Horn served 20 days in Dauphin County Jail, but was released after the prosecution's case was found unreliable.[7] At the time, the Los Angeles Times published a UPI photograph of Horn being taken from the courthouse in handcuffs and reported: "Mrs. Zoia Horn Galloway, a former Bucknell University librarian, was jailed for contempt ... after refusing to testify despite being granted immunity."[8]

On her first night in prison, a group of about 20 people sang outside the jailhouse protesting for both her and Philip Berrigan's releases.[7]

Horn was jailed for almost three weeks,[9] "for refusing to testify for the prosecution in the sensational trial of anti-war activists accused of a terrorist plot."[6] In a written statement to the judge, in place of her verbal testimony, Horn stated:[7]

It is because I respect the function of this court to protect the rights of the individual, that I must refuse to testify...I love and respect this country too much to see a farce made of the tenets upon which it stands. To me it stands on: Freedom of thought — but government spying in homes, in libraries and universities inhibits and destroys this freedom. It stands on freedom of association — yet in this case gatherings of friends, picnics, parties have been given sinister implications. It stands on freedom of speech — yet general discussions have been interpreted by the government as advocates of conspiracies. The realities of overt killings in Vietnam have been obscured by the unrealities that I have encountered here...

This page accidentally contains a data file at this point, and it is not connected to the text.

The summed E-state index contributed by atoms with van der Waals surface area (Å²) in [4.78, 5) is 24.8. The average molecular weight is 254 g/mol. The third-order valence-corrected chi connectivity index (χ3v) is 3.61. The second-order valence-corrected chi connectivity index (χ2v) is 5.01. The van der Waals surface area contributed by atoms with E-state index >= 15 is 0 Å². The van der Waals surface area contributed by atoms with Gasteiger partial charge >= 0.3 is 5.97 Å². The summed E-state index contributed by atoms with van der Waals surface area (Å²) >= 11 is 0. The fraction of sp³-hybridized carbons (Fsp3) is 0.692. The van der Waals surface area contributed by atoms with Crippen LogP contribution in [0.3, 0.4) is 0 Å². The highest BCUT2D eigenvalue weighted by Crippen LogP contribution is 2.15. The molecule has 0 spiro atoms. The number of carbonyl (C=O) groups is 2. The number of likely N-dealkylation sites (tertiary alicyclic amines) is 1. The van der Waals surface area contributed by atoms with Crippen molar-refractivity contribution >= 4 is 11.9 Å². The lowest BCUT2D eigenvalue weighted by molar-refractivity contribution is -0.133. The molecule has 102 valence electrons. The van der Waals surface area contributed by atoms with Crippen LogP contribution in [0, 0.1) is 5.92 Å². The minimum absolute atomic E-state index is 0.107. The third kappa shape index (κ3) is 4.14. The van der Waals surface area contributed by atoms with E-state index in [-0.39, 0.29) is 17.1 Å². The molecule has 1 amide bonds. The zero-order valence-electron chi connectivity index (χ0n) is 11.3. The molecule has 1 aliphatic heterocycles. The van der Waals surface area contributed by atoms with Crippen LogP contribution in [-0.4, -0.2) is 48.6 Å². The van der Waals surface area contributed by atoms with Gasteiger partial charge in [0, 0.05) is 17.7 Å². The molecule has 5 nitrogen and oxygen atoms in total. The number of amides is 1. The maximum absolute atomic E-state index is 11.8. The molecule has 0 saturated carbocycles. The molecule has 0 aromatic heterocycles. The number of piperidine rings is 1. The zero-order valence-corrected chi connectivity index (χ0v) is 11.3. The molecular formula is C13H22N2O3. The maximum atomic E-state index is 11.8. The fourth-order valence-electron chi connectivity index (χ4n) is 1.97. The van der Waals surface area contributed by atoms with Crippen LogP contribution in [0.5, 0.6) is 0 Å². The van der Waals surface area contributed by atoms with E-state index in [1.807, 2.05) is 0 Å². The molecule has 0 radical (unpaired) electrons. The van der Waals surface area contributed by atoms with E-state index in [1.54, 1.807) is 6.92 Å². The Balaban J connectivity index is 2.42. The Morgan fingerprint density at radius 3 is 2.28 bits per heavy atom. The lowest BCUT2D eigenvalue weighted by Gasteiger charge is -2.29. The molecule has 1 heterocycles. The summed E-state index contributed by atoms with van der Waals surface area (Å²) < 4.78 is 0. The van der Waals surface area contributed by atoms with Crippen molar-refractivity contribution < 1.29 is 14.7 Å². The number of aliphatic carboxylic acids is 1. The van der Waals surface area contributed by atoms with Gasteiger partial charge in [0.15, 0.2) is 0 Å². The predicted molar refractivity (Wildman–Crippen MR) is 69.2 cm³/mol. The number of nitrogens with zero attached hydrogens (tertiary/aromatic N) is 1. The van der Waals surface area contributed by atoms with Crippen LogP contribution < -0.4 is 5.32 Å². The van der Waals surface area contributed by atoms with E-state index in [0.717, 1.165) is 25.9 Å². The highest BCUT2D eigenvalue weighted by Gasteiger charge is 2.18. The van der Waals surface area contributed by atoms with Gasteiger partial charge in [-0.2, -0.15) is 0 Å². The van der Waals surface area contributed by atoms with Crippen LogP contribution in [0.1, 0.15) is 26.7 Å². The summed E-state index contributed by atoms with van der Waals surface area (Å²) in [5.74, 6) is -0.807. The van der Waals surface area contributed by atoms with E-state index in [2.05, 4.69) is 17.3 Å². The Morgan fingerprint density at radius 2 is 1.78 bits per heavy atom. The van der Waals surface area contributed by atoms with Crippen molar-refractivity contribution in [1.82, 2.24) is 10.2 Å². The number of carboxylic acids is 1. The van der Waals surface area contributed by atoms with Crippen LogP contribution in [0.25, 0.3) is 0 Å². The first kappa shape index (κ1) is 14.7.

Horn believed that she was not a revolutionary for refusing to testify, arguing that she was simply "against violence" and did not believe in guns.[7]

Later work for academic freedom[edit]

Zoia Horn presenting an Intellectual Freedom Award to Brewster Kahle at the Internet Archive (2010)

After her release from prison, Horn continued to speak out on issues of academic and intellectual freedom. At first, the American Library Association's Executive Board refused publicly to support Horn's stand against the government's attempts to intimidate and silence Vietnam War protesters.[7] Later, after questioning Horn for hours, the Board reversed its stance and officially commended Horn for her "commitment...in defense of intellectual freedom."[7] Eventually she was given assistance by the association's Social Responsibilities Round Table, as well as the Leroy Merritt Humanitarian Fund and the Freedom to Read Foundation. Judith Krug, longtime director of the American Library Association's Office for Intellectual Freedom, has called Horn "the first librarian who spent time in jail for a value of our profession."[6]

In 1971, Horn proposed a resolution for the ALA to assert "freedoms to think, communicate, and discuss..are essential elements of intellectual freedom, that these freedoms have been threatened by our federal government's use of informers, electronic surveillance, grand juries, and indictments."[7]